In Another World

Over the last year one of the most common questions that I have been asked whether by email or at Conferences has been regarding a condition which straddles the boundary between Mental Health and Learning Disability. Originally known as Autistic Personality Disorder it is now known as Asperger‘s Syndrome and is seen as part of the family of Autistic Spectrum Disorders.

In my area of work the Autistic Spectrum Disorders were commonly seen as a Learning Disability and not a Mental Health issue and as I was part of the Mental Health Team my only involvement was when there was a need to make assessments under the Mental Health Act. I had heard the term Asperger’s mentioned but I did not really take any notice of the condition until a family member was given the diagnosis when they underwent a comprehensive re-assessment of their condition. They had been known to the statutory services for decades but an impasse had been reached in their support and provision. After significant pressure and advocacy, the professionals agreed to review everything and as a result a new dual diagnosis was made which included Asperger’s Syndrome. This was like a light being switched on when we read the assessment and the details of the condition. How could it have been missed so long? All the different quirky unexplained aspects of this family member fitted suddenly into place.

A person with Asperger’s may be misunderstood, often defined as naughty when a child or antisocial as an adult, an embarrassment to parents, not conforming to social etiquette, saying the wrong thing, taking what is said literally, being obsessive, often clumsy, self absorbed, isolated and yet not bothered, often bright but socially inept, prone to tantrums, oversensitive to touch, noise, smells, repetitive in words and actions, in need of structure and boundaries, and so much more. As a person with Asperger’s cannot understand the world around them with its complex social relationships and expectations, they face daily confusion and suffer extreme anxiety.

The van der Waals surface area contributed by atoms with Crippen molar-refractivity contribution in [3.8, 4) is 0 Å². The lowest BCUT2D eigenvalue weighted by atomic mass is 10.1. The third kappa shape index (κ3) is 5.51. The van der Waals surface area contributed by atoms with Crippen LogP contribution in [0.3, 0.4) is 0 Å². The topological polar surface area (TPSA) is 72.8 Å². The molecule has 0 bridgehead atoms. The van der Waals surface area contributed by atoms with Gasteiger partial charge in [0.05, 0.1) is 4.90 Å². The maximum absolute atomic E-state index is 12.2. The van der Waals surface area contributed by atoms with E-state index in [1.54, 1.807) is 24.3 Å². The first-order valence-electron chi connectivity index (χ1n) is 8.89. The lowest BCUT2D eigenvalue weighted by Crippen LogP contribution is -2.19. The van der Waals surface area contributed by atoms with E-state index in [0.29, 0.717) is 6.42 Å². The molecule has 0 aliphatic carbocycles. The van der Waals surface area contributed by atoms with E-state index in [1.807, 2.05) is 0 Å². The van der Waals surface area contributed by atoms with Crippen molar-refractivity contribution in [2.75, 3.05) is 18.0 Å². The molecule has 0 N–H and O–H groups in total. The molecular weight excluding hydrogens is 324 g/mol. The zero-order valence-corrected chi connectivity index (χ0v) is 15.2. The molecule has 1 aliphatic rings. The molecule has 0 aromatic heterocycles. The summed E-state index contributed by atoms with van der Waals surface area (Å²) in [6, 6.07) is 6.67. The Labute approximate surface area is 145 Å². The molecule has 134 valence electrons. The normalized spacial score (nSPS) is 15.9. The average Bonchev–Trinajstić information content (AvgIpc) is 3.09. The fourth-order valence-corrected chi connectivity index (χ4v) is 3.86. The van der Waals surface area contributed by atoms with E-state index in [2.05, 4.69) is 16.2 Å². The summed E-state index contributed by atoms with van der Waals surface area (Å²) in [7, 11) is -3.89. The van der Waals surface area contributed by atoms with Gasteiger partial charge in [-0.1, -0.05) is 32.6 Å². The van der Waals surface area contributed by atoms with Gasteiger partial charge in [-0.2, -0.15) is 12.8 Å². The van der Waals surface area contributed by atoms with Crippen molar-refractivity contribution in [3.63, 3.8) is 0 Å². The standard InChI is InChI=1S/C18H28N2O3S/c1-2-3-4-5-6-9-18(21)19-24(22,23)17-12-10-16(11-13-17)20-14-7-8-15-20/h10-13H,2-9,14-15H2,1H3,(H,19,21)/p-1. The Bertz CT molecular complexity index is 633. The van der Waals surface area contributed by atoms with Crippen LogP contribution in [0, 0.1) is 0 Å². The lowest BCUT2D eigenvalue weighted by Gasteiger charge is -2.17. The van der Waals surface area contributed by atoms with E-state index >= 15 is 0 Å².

It is like they are in another world where there is some overlap and at times clash of worlds but at other times a world within a world. Their perception of what is said, facial expressions, body language and social expectations are so different that the outsider, ignorant of the different perception, is left bewildered by the response and attitude that they give. They can be seen as rude when not meaning to be. If cornered they can respond with anxiety or even aggression but so would many people if put in their situation.

Yet they are often gifted, intelligent, and have great potential. The challenge is to unleash the potential and to understand the parameters in which they will thrive. This will need understanding by all those around them, their family, school, and Church. They often need to be given clear concise instructions, one at a time rather than being crowded by a multitude of instructions. They themselves need to be helped to understand why they may feel different to others and why there seem to be different worlds. All of this may not fully eliminate the two world division but at least it can enable some integration and minimise clashes.